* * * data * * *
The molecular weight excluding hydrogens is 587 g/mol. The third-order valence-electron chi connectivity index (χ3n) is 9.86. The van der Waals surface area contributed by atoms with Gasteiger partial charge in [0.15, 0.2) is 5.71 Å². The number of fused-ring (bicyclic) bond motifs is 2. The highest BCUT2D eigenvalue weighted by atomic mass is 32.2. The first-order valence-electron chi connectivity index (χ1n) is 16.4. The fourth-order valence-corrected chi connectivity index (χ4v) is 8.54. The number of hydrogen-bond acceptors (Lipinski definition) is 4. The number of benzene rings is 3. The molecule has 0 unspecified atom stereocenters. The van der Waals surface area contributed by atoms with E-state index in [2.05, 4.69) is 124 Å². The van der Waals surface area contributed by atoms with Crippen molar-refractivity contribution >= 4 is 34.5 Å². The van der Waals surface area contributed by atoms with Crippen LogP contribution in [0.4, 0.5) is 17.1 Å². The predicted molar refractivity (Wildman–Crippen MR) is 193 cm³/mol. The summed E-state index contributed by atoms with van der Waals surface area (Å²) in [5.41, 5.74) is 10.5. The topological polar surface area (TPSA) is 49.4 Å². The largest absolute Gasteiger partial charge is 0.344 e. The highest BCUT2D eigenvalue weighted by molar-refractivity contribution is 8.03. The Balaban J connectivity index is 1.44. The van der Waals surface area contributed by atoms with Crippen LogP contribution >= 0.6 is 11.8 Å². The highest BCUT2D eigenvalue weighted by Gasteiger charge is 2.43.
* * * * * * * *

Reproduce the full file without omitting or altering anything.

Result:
The molecular weight excluding hydrogens is 587 g/mol. The third-order valence-electron chi connectivity index (χ3n) is 9.86. The van der Waals surface area contributed by atoms with Gasteiger partial charge in [0.15, 0.2) is 5.71 Å². The number of fused-ring (bicyclic) bond motifs is 2. The highest BCUT2D eigenvalue weighted by atomic mass is 32.2. The first-order valence-electron chi connectivity index (χ1n) is 16.4. The fourth-order valence-corrected chi connectivity index (χ4v) is 8.54. The number of hydrogen-bond acceptors (Lipinski definition) is 4. The number of benzene rings is 3. The molecule has 0 unspecified atom stereocenters. The van der Waals surface area contributed by atoms with E-state index in [2.05, 4.69) is 124 Å². The van der Waals surface area contributed by atoms with Crippen molar-refractivity contribution >= 4 is 34.5 Å². The van der Waals surface area contributed by atoms with Crippen LogP contribution in [0.4, 0.5) is 17.1 Å². The predicted molar refractivity (Wildman–Crippen MR) is 193 cm³/mol. The summed E-state index contributed by atoms with van der Waals surface area (Å²) in [5.41, 5.74) is 10.5. The topological polar surface area (TPSA) is 49.4 Å². The largest absolute Gasteiger partial charge is 0.344 e. The highest BCUT2D eigenvalue weighted by molar-refractivity contribution is 8.03. The Balaban J connectivity index is 1.44. The van der Waals surface area contributed by atoms with Crippen LogP contribution >= 0.6 is 11.8 Å². The highest BCUT2D eigenvalue weighted by Gasteiger charge is 2.43.